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Title: Voacangine  
Author: World Heritage Encyclopedia
Language: English
Subject: Ibogaine, Voacanga africana, Noribogaine, Solanaceae, Tabernanthine
Collection: Alkaloids Found in Iboga, Carboxylate Esters, Drug Rehabilitation, Indole Alkaloids, Methyl Esters, Phenol Ethers
Publisher: World Heritage Encyclopedia


Stereo structural formula of voacangine
IUPAC name
12-Methoxyibogamine-18-carboxylic acid, methyl ester
Systematic IUPAC name
Methyl 17-ethyl-7-methoxy-3,13-diazapentacyclo[,10.04,9.013,18] nonadeca-2(10),4,6,8-tetraene-1-carboxylate[1]
Other names
Methyl 12-methoxyibogamine-18-carboxylate
ChemSpider  N
Jmol-3D images Image
Molar mass 368.48 g·mol−1
Melting point 136 to 137 °C (277 to 279 °F; 409 to 410 K)
log P 3.748
Except where otherwise noted, data are given for materials in their standard state (at 25 °C [77 °F], 100 kPa).
 N  (: Y/N?)

Voacangine (12-methoxyibogamine-18-carboxylic acid methyl ester) is an alkaloid found predominantly in the rootbark of the Voacanga africana tree, as well as in other plants such as Tabernanthe iboga, Tabernaemontana africana, Trachelospermum jasminoides and Ervatamia yunnanensis.[2][3][4][5] It is an iboga alkaloid which commonly serves as a precursor for the semi-synthesis of ibogaine.[6] It has also been demonstrated in animals to have similar anti-addictive properties to ibogaine itself.[7]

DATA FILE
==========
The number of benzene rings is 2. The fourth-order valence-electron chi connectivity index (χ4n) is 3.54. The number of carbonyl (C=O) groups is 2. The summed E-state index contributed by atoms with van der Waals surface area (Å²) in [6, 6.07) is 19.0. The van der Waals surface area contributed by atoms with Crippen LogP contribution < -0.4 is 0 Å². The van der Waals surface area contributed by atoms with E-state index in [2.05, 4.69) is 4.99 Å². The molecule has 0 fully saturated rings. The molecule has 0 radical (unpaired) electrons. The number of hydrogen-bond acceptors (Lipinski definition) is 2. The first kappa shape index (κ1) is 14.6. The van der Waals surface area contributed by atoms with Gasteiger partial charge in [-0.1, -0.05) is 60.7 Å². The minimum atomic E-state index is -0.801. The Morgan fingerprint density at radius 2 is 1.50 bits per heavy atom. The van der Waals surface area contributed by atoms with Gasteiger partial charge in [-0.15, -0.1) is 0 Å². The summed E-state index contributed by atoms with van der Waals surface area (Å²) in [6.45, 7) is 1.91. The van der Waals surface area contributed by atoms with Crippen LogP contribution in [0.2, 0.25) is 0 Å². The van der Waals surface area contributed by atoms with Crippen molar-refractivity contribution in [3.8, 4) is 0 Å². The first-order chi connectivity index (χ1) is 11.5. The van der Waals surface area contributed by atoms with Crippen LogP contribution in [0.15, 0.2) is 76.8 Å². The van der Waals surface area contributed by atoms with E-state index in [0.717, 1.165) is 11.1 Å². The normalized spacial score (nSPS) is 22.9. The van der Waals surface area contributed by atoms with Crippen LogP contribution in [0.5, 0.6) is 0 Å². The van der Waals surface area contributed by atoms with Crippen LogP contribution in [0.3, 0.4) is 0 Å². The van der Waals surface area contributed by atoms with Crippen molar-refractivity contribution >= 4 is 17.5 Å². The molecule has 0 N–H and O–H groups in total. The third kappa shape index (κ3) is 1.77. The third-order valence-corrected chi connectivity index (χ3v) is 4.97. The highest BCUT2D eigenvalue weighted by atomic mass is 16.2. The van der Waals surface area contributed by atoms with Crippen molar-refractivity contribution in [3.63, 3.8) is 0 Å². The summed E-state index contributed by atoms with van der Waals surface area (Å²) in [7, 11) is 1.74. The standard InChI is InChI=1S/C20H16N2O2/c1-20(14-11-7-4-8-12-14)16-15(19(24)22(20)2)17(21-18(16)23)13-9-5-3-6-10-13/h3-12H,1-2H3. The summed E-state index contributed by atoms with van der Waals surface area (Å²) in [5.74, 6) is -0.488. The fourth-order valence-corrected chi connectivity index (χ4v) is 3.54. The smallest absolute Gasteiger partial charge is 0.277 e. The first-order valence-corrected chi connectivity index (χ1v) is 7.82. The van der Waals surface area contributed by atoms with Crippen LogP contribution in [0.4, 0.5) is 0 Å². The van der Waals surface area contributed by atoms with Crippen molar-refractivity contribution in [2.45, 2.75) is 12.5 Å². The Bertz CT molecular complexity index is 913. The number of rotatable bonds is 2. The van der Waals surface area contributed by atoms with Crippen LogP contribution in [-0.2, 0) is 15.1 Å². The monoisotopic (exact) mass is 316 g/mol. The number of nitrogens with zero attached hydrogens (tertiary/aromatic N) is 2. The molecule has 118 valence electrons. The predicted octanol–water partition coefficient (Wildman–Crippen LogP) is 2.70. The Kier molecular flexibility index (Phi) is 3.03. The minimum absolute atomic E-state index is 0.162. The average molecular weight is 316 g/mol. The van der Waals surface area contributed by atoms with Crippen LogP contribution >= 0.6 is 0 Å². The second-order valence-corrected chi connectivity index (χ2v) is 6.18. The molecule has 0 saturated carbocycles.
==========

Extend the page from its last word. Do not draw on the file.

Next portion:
See also


  1. ^ "Compound Report Card CHEMBL182120 - Voacangine". ChEMBL. 
  2. ^ Patel, M. B.; Miet, C.; Poisson, J. (1967). "Alkaloids of some African Tabernaemontana". Annales Pharmaceutiques Francaises 25 (5): 379–384.  
  3. ^ Fatima, T.; Ijaz, S.; Crank, G.; Wasti, S. (1987). "Indole Alkaloids from Trachelospermum jasminoides". Planta Medica 53 (1): 57–59.  
  4. ^ Liu, G.; Liu, X.; Feng, X. Z. (1988). "Ervayunine: A New Indole Alkaloid from Ervatamia yunnanensis". Planta Medica 54 (6): 519–521.  
  5. ^ Jenks, C. W. (2002). "Extraction Studies of Tabernanthe iboga and Voacanga africana". Natural Product Letters 16 (1): 71–76.  
  6. ^ US patent 2813873, "Derivatives of the Ibogaine Alkaloids", issued 1957-11-19 
  7. ^ and their Bioactivity"Ervatamia yunnanensisTsing Hua "Antiaddictive Indole Alkaloids in . Academic Journal of Second Military Medical University. January 28, 2006. 
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